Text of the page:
2013 GMC Acadia Crossover SUV Road Test and Review: Introduction
I know this guy who just swapped out an old minivan for a new crossover SUV. He said to me: “Chris, I’m just so happy that I don’t have to drive a vehicle with sliding side doors anymore.” While a psychotherapist might enjoy peeling back the layers of that particular onion, this is not an uncommon sentiment among American car buyers. And it is the reason that the 2013 GMC Acadia exists.
General Motors tried to sell minivans for a long time. First, there was the long-running Chevy Astro/GMC Safari twins, still popular on the used car market for tradespeople seeking a cheap and easy-to-fix work van. Then came the “Dustbuster” minivans, so-called because of their resemblance to hand-held vacuums in terms of their styling and plastic outer skins. Then came a global minivan that turned out to be too small and narrow for Americans and too big and bulky for Europeans. Then came vans with SUV-style noses grafted onto the front, which met with predictable criticism.
You can only take so many punches before you’re knocked out the ring. Logically, then, GM gave up on the minivan, replacing it with a family of full-size crossover SUVs that have proven to be far more successful. Here, we examine the GMC Acadia, but Buick also sells one called the Enclave while over at the Chevy dealer buyers can select the Traverse.
These are basically minivans without the sliding side doors or the short-nose profile, powered by a V-6 engine and tugged around by their front wheels. About as big inside as the automaker’s traditional full-size SUVs, this trio of crossovers offers more cargo space and greater third-row passenger space than their bigger, heavier, and more expensive brethren, and they’re also safer and more fuel-efficient.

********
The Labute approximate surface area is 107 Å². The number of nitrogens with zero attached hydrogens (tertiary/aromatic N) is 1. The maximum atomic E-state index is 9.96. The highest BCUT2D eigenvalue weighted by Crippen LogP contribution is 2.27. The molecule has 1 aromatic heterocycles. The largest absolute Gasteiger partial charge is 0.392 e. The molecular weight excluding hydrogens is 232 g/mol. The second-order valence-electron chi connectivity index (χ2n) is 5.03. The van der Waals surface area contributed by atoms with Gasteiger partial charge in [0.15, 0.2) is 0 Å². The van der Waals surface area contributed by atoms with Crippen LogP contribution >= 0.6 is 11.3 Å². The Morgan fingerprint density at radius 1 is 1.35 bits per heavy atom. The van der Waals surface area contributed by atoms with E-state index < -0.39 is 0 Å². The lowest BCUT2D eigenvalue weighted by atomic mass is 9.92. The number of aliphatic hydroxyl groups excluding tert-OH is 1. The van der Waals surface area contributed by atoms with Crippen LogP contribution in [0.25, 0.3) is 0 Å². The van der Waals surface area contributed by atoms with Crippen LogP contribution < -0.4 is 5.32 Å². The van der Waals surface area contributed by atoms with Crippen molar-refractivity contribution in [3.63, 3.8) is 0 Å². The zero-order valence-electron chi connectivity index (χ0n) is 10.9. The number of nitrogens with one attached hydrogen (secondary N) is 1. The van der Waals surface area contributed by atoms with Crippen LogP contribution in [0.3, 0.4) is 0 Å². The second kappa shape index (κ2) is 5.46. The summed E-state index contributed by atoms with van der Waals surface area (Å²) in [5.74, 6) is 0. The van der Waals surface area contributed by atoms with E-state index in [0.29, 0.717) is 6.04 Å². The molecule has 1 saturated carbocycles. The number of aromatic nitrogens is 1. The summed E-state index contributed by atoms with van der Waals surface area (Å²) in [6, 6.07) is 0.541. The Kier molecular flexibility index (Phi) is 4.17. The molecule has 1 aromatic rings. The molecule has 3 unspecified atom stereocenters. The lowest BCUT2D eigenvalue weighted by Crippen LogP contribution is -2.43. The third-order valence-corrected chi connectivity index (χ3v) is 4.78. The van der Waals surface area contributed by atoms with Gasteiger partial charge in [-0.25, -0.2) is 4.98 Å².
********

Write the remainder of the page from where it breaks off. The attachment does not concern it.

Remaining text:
So why would anyone get a Cadillac Escalade, Chevy Tahoe or GMC Yukon? Those brute-utes can tow about 3,000 more pounds of trailer.
Most people don’t need to tow more than the 5,200 lbs. that a GMC Acadia can handle, which is one reason this is a popular vehicle with American families who need the seating and space of a minivan but detest the image of those “mommy-mobiles.” Another reason the Buick Enclave, Chevrolet Traverse, and GMC Acadia are popular is because they virtually own the full-size crossover SUV market. Nobody else builds one. But that doesn’t mean GM doesn’t need to make improvements to its big soft-roaders, and for 2013, all three get a mid-life makeover, with the GMC Acadia adding significant new levels of appeal compared to the previous model.